Patients who come with a family member doctor

“Never sign anything without me reading it first.”

Cautionary words from my husband, an attorney, whose ability to read and interpret the fine print has saved my life, so to speak, on more than one occasion. That all-in-the-family attitude toward a profession is something almost every doctor also knows well. Through me, my husband, relatives, friends, and sometimes acquaintances can get what I call a “healthcare quickie,” a free, two-minute sideline. They can also have the full boat: a thoughtful, comprehensive consultation that serves to either allay an irrational fear or as guidance for legitimate health concerns.

Offering advice to family and friends, many physicians might agree, is one of the most obvious rewards of having a medical degree. Knowing all too well how difficult and frustrating it can be to navigate the medical system, those of us who can facilitate this process for the ones we care about likely feel like it’s a win-win for all involved. But is it? What about the third party player in this scenario? Your friend or family member’s real doctor

I had occasion to think hard about this when my father was hospitalized this past Christmas for an acute on chronic problem that I was able to commandeer locally. It was — not unexpectedly — a very mixed experience. With every new professional encounter, I had to survey the landscape; gauge the responsiveness; and tread around egos, hierarchy, and badges.

Probably because most of us have at times been the insider resource, when we’re on the other side of the desk — the physicians who are to provide the actual healthcare service — we can generally sniff out relatives who are “in the healing business” within the first ten or 15 minutes of a new patient encounter. Be they spouses, fathers, sisters, mothers, or brothers, the style of their questions, answers, and especially their interjections give them right away.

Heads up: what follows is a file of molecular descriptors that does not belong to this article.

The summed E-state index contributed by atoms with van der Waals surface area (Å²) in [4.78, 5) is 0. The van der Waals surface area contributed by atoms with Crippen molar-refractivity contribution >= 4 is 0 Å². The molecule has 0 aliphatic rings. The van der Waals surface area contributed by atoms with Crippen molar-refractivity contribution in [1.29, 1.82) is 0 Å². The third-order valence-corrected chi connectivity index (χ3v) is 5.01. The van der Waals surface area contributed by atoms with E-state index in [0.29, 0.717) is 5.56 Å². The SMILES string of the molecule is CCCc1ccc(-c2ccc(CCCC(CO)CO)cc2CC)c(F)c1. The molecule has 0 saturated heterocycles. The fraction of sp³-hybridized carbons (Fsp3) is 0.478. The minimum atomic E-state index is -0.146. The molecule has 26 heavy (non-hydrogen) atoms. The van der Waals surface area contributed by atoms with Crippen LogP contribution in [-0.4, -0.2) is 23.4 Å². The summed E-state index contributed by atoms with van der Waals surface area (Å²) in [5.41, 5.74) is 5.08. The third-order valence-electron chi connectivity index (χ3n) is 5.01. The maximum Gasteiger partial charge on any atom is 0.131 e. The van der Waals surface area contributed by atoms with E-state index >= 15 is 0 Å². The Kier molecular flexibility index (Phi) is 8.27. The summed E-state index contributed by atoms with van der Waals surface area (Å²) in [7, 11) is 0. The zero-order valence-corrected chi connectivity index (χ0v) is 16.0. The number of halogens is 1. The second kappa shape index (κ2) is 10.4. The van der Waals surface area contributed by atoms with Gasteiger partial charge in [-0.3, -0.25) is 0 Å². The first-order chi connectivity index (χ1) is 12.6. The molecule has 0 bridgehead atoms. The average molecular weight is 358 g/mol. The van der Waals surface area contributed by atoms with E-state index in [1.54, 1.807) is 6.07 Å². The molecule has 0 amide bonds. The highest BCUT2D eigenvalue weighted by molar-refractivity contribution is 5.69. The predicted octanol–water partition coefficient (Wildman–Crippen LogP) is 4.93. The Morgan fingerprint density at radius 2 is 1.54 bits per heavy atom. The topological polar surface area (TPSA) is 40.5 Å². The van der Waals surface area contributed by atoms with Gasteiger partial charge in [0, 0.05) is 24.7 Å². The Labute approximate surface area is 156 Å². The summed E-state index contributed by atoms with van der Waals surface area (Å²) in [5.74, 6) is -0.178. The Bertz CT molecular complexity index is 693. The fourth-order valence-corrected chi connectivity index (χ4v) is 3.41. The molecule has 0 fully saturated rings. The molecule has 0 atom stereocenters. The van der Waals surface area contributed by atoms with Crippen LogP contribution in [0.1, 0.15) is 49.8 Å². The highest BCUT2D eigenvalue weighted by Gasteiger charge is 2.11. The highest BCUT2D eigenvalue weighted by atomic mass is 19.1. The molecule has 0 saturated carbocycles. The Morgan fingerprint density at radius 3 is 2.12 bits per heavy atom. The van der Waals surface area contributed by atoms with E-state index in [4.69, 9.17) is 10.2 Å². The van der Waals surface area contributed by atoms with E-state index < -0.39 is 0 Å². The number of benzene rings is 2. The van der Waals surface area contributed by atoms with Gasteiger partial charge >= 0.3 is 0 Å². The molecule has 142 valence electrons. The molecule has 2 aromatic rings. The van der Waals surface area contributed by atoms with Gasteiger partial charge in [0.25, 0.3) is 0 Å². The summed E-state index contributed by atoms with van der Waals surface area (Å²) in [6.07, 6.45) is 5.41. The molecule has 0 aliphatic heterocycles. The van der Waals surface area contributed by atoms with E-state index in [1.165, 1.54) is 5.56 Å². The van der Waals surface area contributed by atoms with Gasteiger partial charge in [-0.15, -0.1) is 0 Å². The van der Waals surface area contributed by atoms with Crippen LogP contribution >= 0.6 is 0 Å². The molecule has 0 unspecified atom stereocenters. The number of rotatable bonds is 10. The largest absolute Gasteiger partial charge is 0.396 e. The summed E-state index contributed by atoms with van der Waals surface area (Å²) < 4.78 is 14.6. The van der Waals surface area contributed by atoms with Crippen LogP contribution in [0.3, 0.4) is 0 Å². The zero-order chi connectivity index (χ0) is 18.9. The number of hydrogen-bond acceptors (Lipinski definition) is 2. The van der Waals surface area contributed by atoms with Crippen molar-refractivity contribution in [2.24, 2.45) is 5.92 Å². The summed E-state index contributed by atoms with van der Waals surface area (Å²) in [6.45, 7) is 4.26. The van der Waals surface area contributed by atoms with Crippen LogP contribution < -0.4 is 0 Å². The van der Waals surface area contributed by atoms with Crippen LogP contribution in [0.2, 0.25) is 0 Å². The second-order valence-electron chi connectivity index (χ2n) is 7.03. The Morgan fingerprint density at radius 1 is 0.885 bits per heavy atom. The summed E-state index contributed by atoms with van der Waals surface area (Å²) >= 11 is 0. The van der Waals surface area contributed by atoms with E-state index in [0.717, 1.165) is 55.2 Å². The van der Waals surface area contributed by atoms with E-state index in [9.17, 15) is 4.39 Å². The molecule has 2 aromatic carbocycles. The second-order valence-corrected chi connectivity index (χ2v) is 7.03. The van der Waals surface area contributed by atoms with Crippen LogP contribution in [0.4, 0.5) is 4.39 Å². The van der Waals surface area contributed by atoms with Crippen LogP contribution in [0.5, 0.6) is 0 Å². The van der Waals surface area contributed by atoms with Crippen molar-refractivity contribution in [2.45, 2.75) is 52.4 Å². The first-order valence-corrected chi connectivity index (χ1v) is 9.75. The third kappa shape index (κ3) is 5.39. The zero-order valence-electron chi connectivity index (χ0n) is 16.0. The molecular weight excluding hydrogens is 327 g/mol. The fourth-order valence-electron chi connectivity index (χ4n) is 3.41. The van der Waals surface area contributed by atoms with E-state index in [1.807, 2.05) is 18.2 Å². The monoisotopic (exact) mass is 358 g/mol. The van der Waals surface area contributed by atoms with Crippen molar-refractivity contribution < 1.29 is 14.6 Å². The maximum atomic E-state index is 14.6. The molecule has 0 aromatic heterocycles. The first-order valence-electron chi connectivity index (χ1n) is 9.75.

In my case, I told my father’s story several hundred times (or so it seemed) to the ER doctors, the specialists, the hospitalists, nurses, physical therapists, and EEG and ultrasound techs. To anyone who cared and listened, I shared all the information we had, using the lingo, offering my opinion, and eliciting theirs. I sounded in turn deferential and sometimes too aggressive.

The impulse to participate as actively as possible in a loved one’s care is well-meaning and logical. After all, we speak the language and are skilled at communicating pertinent positives and negatives. Yet following my recent family experience, I found myself wondering about the shakedown between being constructive and, well, disruptive. I asked some of my colleagues to weigh in. Here’s a sampling of their responses.

“I don’t mind as long as they are reasonable.”

“I feel more pressure to perform well, say the right thing, or do a perfect physical exam.”

“I feel a bit like I am being supervised.”

“It can be helpful because the family member can explain things to the patient.”

To me, their words sound about right. In the end, there should be a unified purpose toward wellness, no matter what side of the desk we might find ourselves on. When we encounter patients who come with that family member doctor, this may mean a little extra patience, remembering that watching a loved one in pain is stressful and confusing, even for those whose profession it is to treat and heal on a daily basis.